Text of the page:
Flusberg serves on the Board of Split This Rock. She co-ran the workshop “Yoga and Poetry in Changing Times” at Split This Rock Poetry Festival: Poems of Provocation & Witness 2010.
December 7, 2010 · By Janet Redman
It’s the beginning of the second week of the climate summit here in Cancun and everyone — from NGOs, to governments, to the policy wonks — is starting to get jumpy as it becomes clear that a battle is brewing between those who want a climate deal at any cost, and those who only want one that is just, equitable and effective.
It started yesterday before we even left the hotel zone.
I’ve been hitching a ride on the Friends of the Earth bus to the negotiating venue — an "all-inclusive" resort called the Moon Palace. Actually, it's quite exclusive. It’s located an hour from the hotel zone and only accessible after passing through multiple security screening points and additional bus trips.
Holding talks at the Moon Palace srategically discourages participation from all but the most dedicated climate wonks. The Mexican government and the UN climate convention secretariat have said they don’t want a repeat of last year’s talks in Copenhagen where people who weren't officials (oooohhh scary) participated in a creative diversity of actions to get government delegations’ attention on key issues.
Last year, the secretariat went so far as to kick Friends of the Earth out, claiming that flash mobs (spontaneous gatherings in the hallway usually accompanied by a stunning visual and catchy chant) put delegates at risk.
I guess that the secretariat was concerned that by being exposed to regular people’s ideas and demands government officials would be on the hook for having to respond. Being seen as uninterested in whether your negotiating positions doom small island states to inundation or African communities to drought and starvation can certainly be risky — especially if the press catches you.
So instead, this year, the secretariat worked with the Mexican government to assemble a temporary warehouse — which they’ve decorated with posters, potted plants and “ethnic” baskets to make a bit homier — as a civil society holding pen.
To get to the actual negotiations at the Moon Palace you have to get on a second bus. Last week, traffic flowed freely between these two spaces. But now, anyone going to the Moon Palace has to pass through an additional checkpoint before boarding the shuttle bus. And if last year is any indication, you can bet that civil society will be stopped from even getting on the bus.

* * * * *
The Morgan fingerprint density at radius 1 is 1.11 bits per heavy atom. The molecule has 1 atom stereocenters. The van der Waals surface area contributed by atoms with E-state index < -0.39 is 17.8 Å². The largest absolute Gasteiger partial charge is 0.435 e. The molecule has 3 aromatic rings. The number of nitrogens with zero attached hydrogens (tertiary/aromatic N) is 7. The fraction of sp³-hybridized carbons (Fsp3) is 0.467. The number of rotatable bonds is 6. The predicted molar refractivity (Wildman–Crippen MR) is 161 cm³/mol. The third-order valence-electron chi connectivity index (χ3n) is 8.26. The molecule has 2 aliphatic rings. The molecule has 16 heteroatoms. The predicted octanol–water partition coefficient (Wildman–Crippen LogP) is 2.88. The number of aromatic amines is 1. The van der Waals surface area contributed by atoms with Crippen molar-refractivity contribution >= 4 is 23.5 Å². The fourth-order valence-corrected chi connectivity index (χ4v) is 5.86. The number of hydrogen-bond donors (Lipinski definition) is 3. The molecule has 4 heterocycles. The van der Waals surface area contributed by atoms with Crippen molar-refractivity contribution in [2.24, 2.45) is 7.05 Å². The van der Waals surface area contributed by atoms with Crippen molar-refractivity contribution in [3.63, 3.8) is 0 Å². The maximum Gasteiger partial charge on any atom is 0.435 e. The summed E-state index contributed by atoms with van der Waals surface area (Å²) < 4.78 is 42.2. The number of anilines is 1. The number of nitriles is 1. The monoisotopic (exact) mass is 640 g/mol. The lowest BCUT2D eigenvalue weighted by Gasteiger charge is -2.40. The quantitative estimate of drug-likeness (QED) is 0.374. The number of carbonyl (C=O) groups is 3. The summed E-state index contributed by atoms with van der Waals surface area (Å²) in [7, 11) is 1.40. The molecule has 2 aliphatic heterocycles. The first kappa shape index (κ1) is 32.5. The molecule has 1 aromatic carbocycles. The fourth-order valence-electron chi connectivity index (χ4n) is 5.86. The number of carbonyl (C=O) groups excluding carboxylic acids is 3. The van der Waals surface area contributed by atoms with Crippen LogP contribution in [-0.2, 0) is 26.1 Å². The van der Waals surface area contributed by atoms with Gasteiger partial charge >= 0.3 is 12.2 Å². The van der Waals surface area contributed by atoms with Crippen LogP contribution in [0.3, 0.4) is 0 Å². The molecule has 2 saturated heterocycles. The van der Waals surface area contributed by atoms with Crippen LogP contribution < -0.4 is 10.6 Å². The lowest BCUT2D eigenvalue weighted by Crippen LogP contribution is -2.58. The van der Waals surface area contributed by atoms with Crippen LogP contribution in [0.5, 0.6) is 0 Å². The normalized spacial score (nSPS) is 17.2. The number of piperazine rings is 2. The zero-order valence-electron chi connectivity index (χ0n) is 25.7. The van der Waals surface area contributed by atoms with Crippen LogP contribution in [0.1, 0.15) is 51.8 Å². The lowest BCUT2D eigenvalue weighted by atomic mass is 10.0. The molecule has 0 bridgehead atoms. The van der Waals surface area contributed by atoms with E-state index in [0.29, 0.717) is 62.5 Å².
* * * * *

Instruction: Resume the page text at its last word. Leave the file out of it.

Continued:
Access to the actual negotiating hall is already restricted for Tuesday to a total of just 100 non-governmental observers from all of civil society around the world.
It’s astonishing to think that we — the members of the public here in Cancun — are allowing the secretariat t get away with this. But we are.
I think it’s mostly because of the threat of being locked out of climate negotiations forever if you make a fuss. And for many of the people who came here, attending these global conferences is their life’s work.
Climate justice activists, however, are a bit more averse to flying low under the radar. But before even getting anywhere near the venue our bus was pulled over by the federal police.
Most of us were busy reading the latest negotiating text or checking our BlackBerries and didn’t notice until an officer in full swat gear and touting an automatic rifle boarded the bus.
It turns out that as we passed the first check-point on the road to the Moon Palace the police noticed that our bus was registered in Chiapas. Not only is Chiapas home to the Zapatista movement — which has taken on the Mexican government with gusto in the past two decades — it’s also the state from where a caravan of peasant farmers had come from over the weekend.
So we sat in the bus for about an hour while the bus driver smoked a cigarette on the grass and the police tried to figure out if we were an uprising of militant campesinos.
We were finally allowed to move ahead, but under the condition that the federal police escort our bus to the negotiations. There was one black Hummer in back, and another one in front, each with four heavily armed soldiers training machine guns on our coach.
I have to admit that I think we all took the police harassment as a kind of a badge of honor. But it's becoming crystal clear and making me increasingly uncomfortable that the Mexican government, as the climate talks' host, and the countries and institutions that control the UN climate convention, don't want public scrutiny of the kind they received in Copenhagen. They have made careful arrangements to castrate any possibility of a potent climate movement impacting their conversations. And they’ve got a contingency plan that includes very heavily armed security forces if that should fail.
Given the lack of direct action in the halls, and a dearth of interventions to call attention to a general lack of climate justice, it seems — disappointingly — that the pacification plan at the climate talks has worked. I hope to be proven wrong in the next four days. In the meantime, I'm marching in the street with Via Campesina between plenary sessions.
December 3, 2010 · By Sarah Browning